• The SMArT program pairs local elementary students with Southwestern students to investigate topics the elementary school s...
    The SMArT program pairs local elementary students with Southwestern students to investigate topics the elementary school students would like to learn more about.

A math and science mentoring program for elementary school students in Georgetown will be funded permanently, thanks to a gift from a Georgetown-based foundation.

A $30,000 gift from the W.D. Kelley Foundation will enable Southwestern University to establish an endowment for the SMArT Program, a mentoring program that pairs Southwestern University students with local third, fourth or fifth graders who participate in the  Extended School Enrichment program offered by the Georgetown Independent School District. The program rotates among different elementary schools in GISD.

Each semester, the Southwestern mentors guide the children through the process of formulating a scientific question and devising a method to answer that question. Pairs meet weekly for nine weeks and then the elementary students present their projects at an Achievement Party at the end of each semester.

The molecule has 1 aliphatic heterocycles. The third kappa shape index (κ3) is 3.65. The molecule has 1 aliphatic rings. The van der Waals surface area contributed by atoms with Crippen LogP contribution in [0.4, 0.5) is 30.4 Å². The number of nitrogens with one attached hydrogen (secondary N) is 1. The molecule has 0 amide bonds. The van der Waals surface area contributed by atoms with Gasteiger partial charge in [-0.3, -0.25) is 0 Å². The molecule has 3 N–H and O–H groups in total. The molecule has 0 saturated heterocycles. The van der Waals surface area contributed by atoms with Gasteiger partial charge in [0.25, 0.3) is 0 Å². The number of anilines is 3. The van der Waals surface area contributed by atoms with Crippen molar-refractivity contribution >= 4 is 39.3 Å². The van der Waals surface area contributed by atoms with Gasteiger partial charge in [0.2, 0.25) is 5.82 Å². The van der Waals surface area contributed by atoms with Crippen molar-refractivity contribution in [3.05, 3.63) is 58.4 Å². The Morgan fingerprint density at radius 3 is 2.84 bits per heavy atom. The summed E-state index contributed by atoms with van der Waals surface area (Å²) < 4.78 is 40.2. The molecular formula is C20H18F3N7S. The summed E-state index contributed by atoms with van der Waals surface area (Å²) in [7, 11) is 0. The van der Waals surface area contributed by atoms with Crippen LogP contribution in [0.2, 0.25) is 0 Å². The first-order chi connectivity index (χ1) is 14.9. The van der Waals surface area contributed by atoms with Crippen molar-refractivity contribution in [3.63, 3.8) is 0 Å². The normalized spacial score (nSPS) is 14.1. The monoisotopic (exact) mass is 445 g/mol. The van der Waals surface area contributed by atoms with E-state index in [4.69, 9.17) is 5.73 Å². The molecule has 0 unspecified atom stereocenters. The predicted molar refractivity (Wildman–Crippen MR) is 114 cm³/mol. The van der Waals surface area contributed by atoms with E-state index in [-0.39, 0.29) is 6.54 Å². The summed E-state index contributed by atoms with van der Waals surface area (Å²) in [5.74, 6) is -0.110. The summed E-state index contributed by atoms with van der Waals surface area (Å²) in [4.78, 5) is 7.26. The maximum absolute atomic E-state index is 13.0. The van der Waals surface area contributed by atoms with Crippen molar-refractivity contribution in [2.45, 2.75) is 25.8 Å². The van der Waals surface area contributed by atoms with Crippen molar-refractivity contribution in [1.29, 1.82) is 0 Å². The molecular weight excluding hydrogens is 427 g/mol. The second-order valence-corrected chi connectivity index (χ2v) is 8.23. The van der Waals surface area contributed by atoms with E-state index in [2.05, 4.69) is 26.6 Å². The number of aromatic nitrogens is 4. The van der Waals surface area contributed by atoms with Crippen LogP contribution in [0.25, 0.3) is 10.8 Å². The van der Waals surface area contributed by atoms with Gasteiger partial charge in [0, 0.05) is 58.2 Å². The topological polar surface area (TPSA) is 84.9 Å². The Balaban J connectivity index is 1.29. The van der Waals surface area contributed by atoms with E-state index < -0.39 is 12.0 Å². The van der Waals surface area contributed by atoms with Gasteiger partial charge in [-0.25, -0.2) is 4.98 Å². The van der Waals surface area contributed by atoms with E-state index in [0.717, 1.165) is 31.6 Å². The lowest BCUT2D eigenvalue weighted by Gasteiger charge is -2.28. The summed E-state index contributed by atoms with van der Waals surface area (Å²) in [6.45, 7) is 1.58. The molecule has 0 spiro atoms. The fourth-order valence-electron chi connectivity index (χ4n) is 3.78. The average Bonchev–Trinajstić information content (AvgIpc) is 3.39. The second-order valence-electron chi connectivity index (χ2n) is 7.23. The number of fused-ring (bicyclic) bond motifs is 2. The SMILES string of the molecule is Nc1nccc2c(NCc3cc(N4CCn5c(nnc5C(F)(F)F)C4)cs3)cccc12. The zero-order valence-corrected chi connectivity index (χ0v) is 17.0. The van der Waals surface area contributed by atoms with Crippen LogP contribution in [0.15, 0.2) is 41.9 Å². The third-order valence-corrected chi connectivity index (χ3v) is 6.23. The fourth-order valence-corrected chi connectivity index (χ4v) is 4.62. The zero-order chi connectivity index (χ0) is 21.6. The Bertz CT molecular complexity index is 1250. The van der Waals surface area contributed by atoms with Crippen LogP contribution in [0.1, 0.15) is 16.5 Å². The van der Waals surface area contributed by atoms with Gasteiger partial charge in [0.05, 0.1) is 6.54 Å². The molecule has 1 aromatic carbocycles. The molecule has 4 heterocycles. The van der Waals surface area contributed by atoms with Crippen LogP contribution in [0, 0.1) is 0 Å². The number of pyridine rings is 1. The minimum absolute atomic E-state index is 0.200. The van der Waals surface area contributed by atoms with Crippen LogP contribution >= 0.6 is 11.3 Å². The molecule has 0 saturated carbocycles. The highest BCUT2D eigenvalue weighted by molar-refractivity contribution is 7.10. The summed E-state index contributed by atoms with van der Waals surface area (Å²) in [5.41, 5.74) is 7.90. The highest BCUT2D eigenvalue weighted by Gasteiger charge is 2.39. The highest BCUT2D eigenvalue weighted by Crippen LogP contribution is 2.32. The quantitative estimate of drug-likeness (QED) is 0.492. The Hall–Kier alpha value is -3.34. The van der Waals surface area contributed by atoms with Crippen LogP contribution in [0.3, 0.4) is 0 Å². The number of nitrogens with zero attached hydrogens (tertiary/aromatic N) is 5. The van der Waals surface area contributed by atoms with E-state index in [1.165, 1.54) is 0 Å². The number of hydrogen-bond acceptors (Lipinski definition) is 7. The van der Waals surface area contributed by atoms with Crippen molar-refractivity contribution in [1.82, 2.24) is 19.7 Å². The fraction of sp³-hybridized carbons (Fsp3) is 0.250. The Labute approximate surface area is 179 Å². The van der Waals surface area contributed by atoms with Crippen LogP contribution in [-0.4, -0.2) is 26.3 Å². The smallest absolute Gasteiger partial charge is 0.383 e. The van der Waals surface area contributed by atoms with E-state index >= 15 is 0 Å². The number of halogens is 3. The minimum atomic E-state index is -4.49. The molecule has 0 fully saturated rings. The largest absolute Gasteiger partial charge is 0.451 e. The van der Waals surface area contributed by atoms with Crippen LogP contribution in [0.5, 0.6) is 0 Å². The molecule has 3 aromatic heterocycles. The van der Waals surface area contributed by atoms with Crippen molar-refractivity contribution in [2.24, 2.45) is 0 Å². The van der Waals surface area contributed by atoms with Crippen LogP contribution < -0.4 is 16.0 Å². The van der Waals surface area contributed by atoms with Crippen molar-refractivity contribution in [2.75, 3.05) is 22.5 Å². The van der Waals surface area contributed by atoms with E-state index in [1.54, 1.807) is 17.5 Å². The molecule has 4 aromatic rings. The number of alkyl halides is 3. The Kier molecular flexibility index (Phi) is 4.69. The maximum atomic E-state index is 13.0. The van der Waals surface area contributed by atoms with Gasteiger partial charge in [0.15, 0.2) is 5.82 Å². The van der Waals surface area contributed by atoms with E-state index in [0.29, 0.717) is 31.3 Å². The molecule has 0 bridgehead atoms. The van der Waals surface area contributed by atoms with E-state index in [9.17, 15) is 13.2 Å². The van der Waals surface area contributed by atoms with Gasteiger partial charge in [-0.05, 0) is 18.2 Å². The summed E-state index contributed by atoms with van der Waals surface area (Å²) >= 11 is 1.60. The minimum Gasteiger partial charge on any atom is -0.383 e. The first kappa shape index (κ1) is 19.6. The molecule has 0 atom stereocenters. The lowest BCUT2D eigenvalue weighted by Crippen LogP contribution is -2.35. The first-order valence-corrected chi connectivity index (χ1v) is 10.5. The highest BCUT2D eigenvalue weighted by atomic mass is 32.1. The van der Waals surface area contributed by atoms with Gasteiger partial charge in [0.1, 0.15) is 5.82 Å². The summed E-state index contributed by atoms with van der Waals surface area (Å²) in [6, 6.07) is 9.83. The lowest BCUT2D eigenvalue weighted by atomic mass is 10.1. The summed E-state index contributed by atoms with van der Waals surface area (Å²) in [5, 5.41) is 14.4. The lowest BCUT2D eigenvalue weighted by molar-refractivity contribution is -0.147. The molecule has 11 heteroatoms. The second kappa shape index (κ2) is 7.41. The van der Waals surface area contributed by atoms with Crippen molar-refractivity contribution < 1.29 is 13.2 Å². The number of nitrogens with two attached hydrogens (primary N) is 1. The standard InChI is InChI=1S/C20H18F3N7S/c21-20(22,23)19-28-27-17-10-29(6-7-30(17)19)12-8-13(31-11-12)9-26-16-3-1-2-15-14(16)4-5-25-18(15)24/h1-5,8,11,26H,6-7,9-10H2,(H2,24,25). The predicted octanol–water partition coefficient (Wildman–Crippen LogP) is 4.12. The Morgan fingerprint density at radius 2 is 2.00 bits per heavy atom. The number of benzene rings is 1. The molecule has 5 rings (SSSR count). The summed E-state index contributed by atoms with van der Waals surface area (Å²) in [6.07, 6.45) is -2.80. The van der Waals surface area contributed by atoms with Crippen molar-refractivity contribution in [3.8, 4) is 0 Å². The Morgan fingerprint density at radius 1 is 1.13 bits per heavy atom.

The SMArT (Science and Math Achiever Teams) program first began at Southwestern in 2007 under the direction of Romi Burks, an associate professor of biology. Burks had been involved with a similar program as an undergraduate at Loyola University in Chicago.

Burks said the program serves as a valuable experience for both the Southwestern students and the elementary school students they mentor.

“Our students gain experience about the quality of science education and how it can be improved,” she said. “And the program has the potential to spark the interest and imagination of the younger students in ways that have a far-reaching impact.”

The SMArT program currently supports 10-12 projects a semester. Projects from the 2011-2012 academic year included such topics as “How do planets get their color?” “Animal camouflage in their habitats,” “How do snakes move?” “Deep sea volcanic rifts,” and “Shark anatomy and physiology.”

Although the program focuses on scientific research, Southwestern students from all majors are encouraged to apply to be mentors. Each semester a Southwestern student also serves as the program facilitator.

Burks said having a dedicated funding source for the program will enable her to focus on program development and student recruitment, as well as writing papers about the program that may encourage other small colleges to start their own SMArT partnerships with local elementary schools.


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